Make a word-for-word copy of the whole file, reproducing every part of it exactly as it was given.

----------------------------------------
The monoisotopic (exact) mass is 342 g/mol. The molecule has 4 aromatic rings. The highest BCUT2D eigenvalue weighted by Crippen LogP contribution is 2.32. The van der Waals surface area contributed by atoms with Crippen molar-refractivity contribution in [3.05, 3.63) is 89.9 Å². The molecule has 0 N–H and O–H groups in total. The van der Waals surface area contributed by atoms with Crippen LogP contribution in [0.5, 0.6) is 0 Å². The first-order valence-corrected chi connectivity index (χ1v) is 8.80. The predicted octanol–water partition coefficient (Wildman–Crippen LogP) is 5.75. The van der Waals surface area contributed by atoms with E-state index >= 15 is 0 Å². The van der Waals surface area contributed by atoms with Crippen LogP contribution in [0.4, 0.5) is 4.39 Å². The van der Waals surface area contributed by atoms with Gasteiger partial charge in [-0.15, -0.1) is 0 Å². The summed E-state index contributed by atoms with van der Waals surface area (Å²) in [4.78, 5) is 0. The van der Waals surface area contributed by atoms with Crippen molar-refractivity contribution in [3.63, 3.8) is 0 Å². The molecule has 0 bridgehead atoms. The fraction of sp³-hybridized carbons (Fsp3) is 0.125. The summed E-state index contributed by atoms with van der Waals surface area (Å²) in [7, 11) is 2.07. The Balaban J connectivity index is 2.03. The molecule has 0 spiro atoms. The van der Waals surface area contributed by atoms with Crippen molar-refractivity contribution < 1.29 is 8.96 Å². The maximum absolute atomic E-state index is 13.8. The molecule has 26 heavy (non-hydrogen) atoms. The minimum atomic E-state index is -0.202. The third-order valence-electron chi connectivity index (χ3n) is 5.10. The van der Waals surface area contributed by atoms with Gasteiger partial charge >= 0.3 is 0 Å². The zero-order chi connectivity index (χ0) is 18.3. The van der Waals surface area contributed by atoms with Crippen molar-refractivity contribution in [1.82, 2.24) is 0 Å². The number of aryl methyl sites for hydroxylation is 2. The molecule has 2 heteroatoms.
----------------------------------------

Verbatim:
The monoisotopic (exact) mass is 342 g/mol. The molecule has 4 aromatic rings. The highest BCUT2D eigenvalue weighted by Crippen LogP contribution is 2.32. The van der Waals surface area contributed by atoms with Crippen molar-refractivity contribution in [3.05, 3.63) is 89.9 Å². The molecule has 0 N–H and O–H groups in total. The van der Waals surface area contributed by atoms with Crippen LogP contribution in [0.5, 0.6) is 0 Å². The first-order valence-corrected chi connectivity index (χ1v) is 8.80. The predicted octanol–water partition coefficient (Wildman–Crippen LogP) is 5.75. The van der Waals surface area contributed by atoms with E-state index >= 15 is 0 Å². The van der Waals surface area contributed by atoms with Crippen LogP contribution in [0.4, 0.5) is 4.39 Å². The van der Waals surface area contributed by atoms with Gasteiger partial charge in [-0.15, -0.1) is 0 Å². The summed E-state index contributed by atoms with van der Waals surface area (Å²) in [4.78, 5) is 0. The van der Waals surface area contributed by atoms with Crippen molar-refractivity contribution in [3.63, 3.8) is 0 Å². The molecule has 0 bridgehead atoms. The fraction of sp³-hybridized carbons (Fsp3) is 0.125. The summed E-state index contributed by atoms with van der Waals surface area (Å²) in [7, 11) is 2.07. The Balaban J connectivity index is 2.03. The molecule has 0 spiro atoms. The van der Waals surface area contributed by atoms with Crippen molar-refractivity contribution < 1.29 is 8.96 Å². The maximum absolute atomic E-state index is 13.8. The molecule has 26 heavy (non-hydrogen) atoms. The minimum atomic E-state index is -0.202. The third-order valence-electron chi connectivity index (χ3n) is 5.10. The van der Waals surface area contributed by atoms with Gasteiger partial charge >= 0.3 is 0 Å². The zero-order chi connectivity index (χ0) is 18.3. The van der Waals surface area contributed by atoms with Crippen molar-refractivity contribution in [1.82, 2.24) is 0 Å². The number of aryl methyl sites for hydroxylation is 2. The molecule has 2 heteroatoms.